VIC — Chris Mittleman

A couple "hard to buy" foreign values from the Value Investing Congress

By Travis Johnson, Stock Gumshoe, September 16, 2013

Chris Mittleman runs private money for Mittleman Brothers, and he presented at the last Value Investing Congress as well — he said he hopes to buy stocks that are great companies that have gotten cheap for temporary reasons. The ideas last time were Carmike Cinemas and Revlon, both of which have done quite well since.

His investment ideas are:

TV Azteca (pink sheets AZTEF), which trades only in Mexico (so it’s not trading today — holiday) and is the second largest television company in Mexico. Second largest producer of Spanish language programming in the world. They were privatized in 1993, and foreign investors have no leverage in Mexico.

They also own Azteca America, the sixth largest Spanish language TV network in the US, far smaller than Univision or Telemundo, but it’s also very new and has not done well over the last year. Their core US asset is station KAZA in LA, they own 25%.

They have proven that they have a durable franchise and compete against a much stronger company, their 30% market share versus dominant Grupo Televisa has been pretty steady over six or seven years, and there are high barriers to entry (physical and market and IP and content). They have been quite resilient to economic turbulence, their revenue and EBITDA rose even when Mexico’s GDP dropped dramatically during the economic crisis. Example: CBS in the US saw sales drop 6.7% during the crisis.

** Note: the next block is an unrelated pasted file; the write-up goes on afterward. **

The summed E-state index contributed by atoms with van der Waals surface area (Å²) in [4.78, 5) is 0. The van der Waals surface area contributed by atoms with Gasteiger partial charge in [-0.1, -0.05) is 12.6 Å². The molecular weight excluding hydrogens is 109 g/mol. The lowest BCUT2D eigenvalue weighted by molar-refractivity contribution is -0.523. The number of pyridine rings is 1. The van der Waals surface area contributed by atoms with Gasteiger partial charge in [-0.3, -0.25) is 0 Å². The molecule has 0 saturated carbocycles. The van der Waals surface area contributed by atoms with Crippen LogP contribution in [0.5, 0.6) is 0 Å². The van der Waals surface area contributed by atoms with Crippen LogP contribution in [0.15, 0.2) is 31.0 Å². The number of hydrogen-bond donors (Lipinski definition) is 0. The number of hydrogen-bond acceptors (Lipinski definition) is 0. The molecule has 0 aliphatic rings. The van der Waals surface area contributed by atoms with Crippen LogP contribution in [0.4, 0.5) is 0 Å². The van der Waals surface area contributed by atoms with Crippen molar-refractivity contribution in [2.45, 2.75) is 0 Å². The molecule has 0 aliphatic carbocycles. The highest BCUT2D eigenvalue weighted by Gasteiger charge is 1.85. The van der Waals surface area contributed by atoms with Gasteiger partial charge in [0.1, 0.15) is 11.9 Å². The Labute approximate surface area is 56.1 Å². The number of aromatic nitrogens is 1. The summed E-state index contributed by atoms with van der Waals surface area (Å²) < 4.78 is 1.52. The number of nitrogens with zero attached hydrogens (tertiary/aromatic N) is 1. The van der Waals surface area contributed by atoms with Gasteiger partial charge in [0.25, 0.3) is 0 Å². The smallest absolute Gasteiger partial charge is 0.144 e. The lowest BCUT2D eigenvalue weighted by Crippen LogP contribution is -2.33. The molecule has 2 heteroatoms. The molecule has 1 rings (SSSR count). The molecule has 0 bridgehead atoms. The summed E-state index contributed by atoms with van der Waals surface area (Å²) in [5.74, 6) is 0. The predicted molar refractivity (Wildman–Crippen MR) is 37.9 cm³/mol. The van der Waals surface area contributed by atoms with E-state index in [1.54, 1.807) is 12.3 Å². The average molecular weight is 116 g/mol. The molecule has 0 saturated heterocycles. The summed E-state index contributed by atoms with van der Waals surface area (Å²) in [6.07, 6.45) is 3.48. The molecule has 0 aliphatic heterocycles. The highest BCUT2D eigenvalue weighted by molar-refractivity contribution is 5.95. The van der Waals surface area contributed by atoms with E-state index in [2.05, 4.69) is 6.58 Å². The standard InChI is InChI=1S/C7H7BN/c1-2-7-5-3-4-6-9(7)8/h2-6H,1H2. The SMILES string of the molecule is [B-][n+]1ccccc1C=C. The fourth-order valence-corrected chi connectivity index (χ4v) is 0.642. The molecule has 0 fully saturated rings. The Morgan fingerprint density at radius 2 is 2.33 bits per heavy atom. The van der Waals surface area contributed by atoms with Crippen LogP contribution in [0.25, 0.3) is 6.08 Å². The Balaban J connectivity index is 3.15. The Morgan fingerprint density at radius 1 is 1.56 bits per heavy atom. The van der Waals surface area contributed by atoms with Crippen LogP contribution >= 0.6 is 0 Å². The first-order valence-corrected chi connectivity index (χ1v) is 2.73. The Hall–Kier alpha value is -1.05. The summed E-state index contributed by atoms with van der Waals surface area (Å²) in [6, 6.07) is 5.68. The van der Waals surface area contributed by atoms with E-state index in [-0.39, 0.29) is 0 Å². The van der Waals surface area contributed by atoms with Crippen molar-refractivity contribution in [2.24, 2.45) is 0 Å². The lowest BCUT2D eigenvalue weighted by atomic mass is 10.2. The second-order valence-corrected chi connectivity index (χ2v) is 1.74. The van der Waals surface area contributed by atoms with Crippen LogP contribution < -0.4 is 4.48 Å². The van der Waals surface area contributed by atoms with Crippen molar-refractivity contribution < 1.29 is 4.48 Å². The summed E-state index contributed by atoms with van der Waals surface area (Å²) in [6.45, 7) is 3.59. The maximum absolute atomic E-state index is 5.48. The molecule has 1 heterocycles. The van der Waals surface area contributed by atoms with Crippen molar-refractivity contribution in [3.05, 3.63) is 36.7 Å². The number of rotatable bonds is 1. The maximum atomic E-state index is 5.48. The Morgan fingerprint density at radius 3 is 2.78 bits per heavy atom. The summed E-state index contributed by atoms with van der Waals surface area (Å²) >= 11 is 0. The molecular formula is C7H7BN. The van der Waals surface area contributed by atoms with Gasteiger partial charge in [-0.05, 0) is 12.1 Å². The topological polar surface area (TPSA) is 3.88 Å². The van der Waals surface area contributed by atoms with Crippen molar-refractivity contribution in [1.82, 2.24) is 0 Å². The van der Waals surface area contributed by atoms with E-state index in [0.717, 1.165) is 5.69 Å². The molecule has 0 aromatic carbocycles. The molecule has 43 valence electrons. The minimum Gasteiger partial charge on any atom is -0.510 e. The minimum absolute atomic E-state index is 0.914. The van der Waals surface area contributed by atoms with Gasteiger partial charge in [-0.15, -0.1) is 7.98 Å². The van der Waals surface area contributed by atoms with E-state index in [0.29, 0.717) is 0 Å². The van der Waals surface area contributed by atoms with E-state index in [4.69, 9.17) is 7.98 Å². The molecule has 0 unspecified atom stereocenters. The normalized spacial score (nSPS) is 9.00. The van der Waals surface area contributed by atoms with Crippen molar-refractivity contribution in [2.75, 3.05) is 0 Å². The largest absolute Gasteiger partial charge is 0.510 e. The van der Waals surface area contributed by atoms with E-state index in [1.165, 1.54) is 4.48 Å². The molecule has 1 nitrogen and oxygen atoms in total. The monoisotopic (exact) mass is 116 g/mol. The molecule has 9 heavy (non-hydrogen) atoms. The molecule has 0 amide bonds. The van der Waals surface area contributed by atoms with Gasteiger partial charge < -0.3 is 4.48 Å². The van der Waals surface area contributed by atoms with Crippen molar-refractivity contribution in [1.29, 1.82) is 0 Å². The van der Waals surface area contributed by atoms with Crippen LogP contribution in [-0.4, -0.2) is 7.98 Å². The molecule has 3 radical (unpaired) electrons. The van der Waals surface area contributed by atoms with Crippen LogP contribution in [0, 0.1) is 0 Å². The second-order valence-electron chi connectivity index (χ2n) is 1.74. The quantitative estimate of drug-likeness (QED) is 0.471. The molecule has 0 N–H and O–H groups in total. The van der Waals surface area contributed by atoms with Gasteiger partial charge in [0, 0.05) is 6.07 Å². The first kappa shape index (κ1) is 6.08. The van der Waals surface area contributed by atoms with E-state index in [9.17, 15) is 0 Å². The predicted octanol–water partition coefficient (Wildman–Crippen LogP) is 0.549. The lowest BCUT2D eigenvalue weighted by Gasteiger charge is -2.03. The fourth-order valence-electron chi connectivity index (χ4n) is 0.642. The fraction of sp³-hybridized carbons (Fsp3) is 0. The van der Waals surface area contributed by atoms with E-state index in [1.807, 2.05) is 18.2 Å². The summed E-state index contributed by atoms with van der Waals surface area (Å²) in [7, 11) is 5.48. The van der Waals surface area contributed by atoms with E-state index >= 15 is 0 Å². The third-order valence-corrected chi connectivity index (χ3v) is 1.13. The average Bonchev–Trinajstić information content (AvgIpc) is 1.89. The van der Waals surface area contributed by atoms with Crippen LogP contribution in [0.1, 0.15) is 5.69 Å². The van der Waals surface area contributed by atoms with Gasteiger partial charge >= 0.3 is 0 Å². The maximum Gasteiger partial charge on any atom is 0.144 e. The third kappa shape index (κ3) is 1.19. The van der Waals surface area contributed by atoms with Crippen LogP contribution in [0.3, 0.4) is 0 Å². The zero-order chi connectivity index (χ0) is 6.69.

They’re also building a fiber-optic network in Colombia, about 60% complete and the government is fronting the capital to build it. Should be a significant new business when it comes fully online in 2014, could contribute $10 million to EBITDA in the first year.

TV Advertising in Mexico has not developed as well as it has in other countries, even somewhat cokmparable countries like Argentina, Panama, South Africa, Brazil. Ad revenues in the US are 1% of GDP, in Mexico they’re 0.48%. That could be a long-term tailwind.

Why is it cheap now? It’s been a bad year in both Mexico and the US, mainly due to programming — they’ve had their worst ratings setback. We don’t know when the cycle will turn and they have hits, but he thinks the ratings losses will not endure forever — they’ve recovered from bad years before. The drops in sales correspond very closely to rising sales at competitors, so it’s not a broader issue — ...

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